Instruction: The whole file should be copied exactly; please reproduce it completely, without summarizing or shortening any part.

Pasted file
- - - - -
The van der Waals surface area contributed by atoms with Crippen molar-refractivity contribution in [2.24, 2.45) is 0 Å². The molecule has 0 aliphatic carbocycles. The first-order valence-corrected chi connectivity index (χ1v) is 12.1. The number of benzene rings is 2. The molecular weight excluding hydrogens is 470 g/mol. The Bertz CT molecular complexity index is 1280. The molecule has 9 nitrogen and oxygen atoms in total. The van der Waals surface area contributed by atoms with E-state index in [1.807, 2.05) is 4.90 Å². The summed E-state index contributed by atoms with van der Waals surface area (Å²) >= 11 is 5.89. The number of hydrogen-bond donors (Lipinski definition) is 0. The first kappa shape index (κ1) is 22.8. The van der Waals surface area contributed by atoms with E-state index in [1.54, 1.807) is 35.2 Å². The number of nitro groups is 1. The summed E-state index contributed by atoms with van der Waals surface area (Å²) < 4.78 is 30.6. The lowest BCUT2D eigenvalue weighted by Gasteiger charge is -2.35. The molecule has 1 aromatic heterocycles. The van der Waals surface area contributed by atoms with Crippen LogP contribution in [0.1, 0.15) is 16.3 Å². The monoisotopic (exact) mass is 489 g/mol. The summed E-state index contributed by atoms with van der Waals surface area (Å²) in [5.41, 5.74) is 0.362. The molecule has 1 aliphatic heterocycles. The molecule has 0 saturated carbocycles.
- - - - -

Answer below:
The van der Waals surface area contributed by atoms with Crippen molar-refractivity contribution in [2.24, 2.45) is 0 Å². The molecule has 0 aliphatic carbocycles. The first-order valence-corrected chi connectivity index (χ1v) is 12.1. The number of benzene rings is 2. The molecular weight excluding hydrogens is 470 g/mol. The Bertz CT molecular complexity index is 1280. The molecule has 9 nitrogen and oxygen atoms in total. The van der Waals surface area contributed by atoms with E-state index in [1.807, 2.05) is 4.90 Å². The summed E-state index contributed by atoms with van der Waals surface area (Å²) >= 11 is 5.89. The number of hydrogen-bond donors (Lipinski definition) is 0. The first kappa shape index (κ1) is 22.8. The van der Waals surface area contributed by atoms with E-state index in [1.54, 1.807) is 35.2 Å². The number of nitro groups is 1. The summed E-state index contributed by atoms with van der Waals surface area (Å²) < 4.78 is 30.6. The lowest BCUT2D eigenvalue weighted by Gasteiger charge is -2.35. The molecule has 1 aromatic heterocycles. The van der Waals surface area contributed by atoms with Crippen LogP contribution in [0.1, 0.15) is 16.3 Å². The monoisotopic (exact) mass is 489 g/mol. The summed E-state index contributed by atoms with van der Waals surface area (Å²) in [5.41, 5.74) is 0.362. The molecule has 1 aliphatic heterocycles. The molecule has 0 saturated carbocycles.